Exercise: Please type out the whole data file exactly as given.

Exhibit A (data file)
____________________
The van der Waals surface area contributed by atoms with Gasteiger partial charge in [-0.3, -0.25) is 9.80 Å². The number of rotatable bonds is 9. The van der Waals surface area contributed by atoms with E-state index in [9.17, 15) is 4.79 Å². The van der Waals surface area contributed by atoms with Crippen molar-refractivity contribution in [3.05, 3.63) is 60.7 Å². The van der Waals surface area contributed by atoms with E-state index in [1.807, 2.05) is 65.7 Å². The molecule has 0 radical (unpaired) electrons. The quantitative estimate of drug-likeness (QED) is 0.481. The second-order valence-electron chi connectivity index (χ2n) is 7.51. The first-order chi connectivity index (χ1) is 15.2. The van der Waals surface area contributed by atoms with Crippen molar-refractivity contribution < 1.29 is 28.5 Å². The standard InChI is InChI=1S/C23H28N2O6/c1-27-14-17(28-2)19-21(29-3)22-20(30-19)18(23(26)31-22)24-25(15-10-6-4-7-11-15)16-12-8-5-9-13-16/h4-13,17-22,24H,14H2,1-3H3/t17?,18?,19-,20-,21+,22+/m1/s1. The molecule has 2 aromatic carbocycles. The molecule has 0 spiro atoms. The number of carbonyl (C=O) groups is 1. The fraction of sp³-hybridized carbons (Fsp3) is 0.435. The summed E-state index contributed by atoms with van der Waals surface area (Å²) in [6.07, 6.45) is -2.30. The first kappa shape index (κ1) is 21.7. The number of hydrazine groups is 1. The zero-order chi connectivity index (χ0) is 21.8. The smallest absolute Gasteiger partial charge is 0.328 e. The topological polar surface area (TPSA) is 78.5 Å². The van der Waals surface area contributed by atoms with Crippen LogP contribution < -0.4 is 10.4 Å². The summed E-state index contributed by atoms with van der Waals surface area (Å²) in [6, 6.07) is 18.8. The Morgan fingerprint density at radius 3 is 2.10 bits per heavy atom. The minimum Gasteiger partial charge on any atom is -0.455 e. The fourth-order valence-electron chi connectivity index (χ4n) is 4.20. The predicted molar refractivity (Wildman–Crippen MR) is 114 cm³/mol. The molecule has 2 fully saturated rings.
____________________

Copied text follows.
The van der Waals surface area contributed by atoms with Gasteiger partial charge in [-0.3, -0.25) is 9.80 Å². The number of rotatable bonds is 9. The van der Waals surface area contributed by atoms with E-state index in [9.17, 15) is 4.79 Å². The van der Waals surface area contributed by atoms with Crippen molar-refractivity contribution in [3.05, 3.63) is 60.7 Å². The van der Waals surface area contributed by atoms with E-state index in [1.807, 2.05) is 65.7 Å². The molecule has 0 radical (unpaired) electrons. The quantitative estimate of drug-likeness (QED) is 0.481. The second-order valence-electron chi connectivity index (χ2n) is 7.51. The first-order chi connectivity index (χ1) is 15.2. The van der Waals surface area contributed by atoms with Crippen molar-refractivity contribution < 1.29 is 28.5 Å². The standard InChI is InChI=1S/C23H28N2O6/c1-27-14-17(28-2)19-21(29-3)22-20(30-19)18(23(26)31-22)24-25(15-10-6-4-7-11-15)16-12-8-5-9-13-16/h4-13,17-22,24H,14H2,1-3H3/t17?,18?,19-,20-,21+,22+/m1/s1. The molecule has 2 aromatic carbocycles. The molecule has 0 spiro atoms. The number of carbonyl (C=O) groups is 1. The fraction of sp³-hybridized carbons (Fsp3) is 0.435. The summed E-state index contributed by atoms with van der Waals surface area (Å²) in [6.07, 6.45) is -2.30. The first kappa shape index (κ1) is 21.7. The number of hydrazine groups is 1. The zero-order chi connectivity index (χ0) is 21.8. The smallest absolute Gasteiger partial charge is 0.328 e. The topological polar surface area (TPSA) is 78.5 Å². The van der Waals surface area contributed by atoms with Crippen LogP contribution < -0.4 is 10.4 Å². The summed E-state index contributed by atoms with van der Waals surface area (Å²) in [6, 6.07) is 18.8. The Morgan fingerprint density at radius 3 is 2.10 bits per heavy atom. The minimum Gasteiger partial charge on any atom is -0.455 e. The fourth-order valence-electron chi connectivity index (χ4n) is 4.20. The predicted molar refractivity (Wildman–Crippen MR) is 114 cm³/mol. The molecule has 2 fully saturated rings.